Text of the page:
Infoline’s written tone is non-academic. Short sections, bulleted information, and sidebars allow readers to digest information quickly and easily. The following tips may help you during the writing process:
1. Use bulleted lists for short entries. The list should be at least 3-5 entries long.
2. Use sidebar boxes to bring attention to items that fall naturally into the flow of the text.
3. You can mark text for open checkbox lists. These are for list entries that readers need to check off when completing tasks or projects.
4. Don’t spend too much time introducing a subject to readers (background, history, and so forth). The reason we’ve marked the introductory section as 450 words max is that’s all we really need. An Infoline is what we call a “slice of the training pie,” and you just need to JUMP IN and get to the point.
5. If you need additional references to prepare your manuscript, let us know early on; we can get our Information Center to put a bibliography of recent sources together for you.
6. If you use other individuals’ ideas and materials, you must provide an on-page citation to the material. It may end up that we edit out the citation from the text, but this is our way of knowing that there must be a reference to the original source somewhere in the issue. If you’re not sure whether to include a citation, do it anyway and mark the citation with a question mark (?)
7. If several sources have been used fairly exclusively, please let us know their titles when you submit your manuscript. Manuscripts are considered “original works” submitted to ASTD, and if most of your work is based on someone else’s work, we need to edit around that or get permission to use the material.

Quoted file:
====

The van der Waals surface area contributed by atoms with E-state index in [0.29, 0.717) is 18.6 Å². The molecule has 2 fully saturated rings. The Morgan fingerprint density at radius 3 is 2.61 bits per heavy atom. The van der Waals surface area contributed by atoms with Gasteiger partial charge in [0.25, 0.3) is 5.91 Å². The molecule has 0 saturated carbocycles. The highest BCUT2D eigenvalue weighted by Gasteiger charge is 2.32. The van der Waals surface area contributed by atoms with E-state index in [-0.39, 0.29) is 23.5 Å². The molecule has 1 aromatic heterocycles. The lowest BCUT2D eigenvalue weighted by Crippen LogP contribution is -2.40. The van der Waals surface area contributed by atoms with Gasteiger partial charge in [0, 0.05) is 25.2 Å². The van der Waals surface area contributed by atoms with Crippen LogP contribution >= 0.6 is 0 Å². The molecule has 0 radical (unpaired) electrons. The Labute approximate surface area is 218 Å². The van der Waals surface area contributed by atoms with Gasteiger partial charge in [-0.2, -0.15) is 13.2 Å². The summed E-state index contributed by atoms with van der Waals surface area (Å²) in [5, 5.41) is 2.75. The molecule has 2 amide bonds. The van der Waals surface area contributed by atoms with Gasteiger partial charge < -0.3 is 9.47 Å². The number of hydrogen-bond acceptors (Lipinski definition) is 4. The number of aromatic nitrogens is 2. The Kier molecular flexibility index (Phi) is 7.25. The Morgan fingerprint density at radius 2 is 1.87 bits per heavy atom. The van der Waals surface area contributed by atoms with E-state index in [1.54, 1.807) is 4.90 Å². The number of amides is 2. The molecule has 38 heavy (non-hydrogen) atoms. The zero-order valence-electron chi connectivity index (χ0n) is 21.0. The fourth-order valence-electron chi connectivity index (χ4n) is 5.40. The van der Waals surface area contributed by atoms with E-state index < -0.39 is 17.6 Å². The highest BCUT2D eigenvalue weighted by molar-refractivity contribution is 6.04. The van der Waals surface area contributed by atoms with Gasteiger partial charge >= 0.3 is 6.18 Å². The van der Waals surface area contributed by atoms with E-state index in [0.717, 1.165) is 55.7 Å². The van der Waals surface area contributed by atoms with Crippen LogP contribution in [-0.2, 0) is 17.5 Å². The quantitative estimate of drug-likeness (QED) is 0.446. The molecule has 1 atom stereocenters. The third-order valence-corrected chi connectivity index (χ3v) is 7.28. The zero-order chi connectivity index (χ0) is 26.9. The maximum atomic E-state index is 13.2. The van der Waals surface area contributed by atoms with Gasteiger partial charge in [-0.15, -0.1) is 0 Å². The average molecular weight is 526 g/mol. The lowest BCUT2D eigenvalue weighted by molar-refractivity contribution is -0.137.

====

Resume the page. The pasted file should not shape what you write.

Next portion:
8. Readers LOVE worksheets, job aids, charts, case studies, and so forth. These are elements that really help them apply what you’re writing about.
9. To track your word count after you finish writing, most word processing packages have the ability to count your words. In Microsoft Word, for example, go to the Tool bar and select word count.
10. Always write more rather than less, but please don’t take this to an extreme. If you submit a 10,000 word manuscript when we’ve asked for 6,000, we’ll offer you suggestions on how to cut it, but we’ll also send it back to you. A good min-max standard is to have a final manuscript that is anywhere from 10 percent less than to about 15 percent more than the suggested word count. It’s always easier to cut than add words.
11. If you think a process or model could use a visual rendering, but have no idea how to create it, let us know about it when you’re writing. If you give us enough lead time, we can have our Creative Services department come up with something.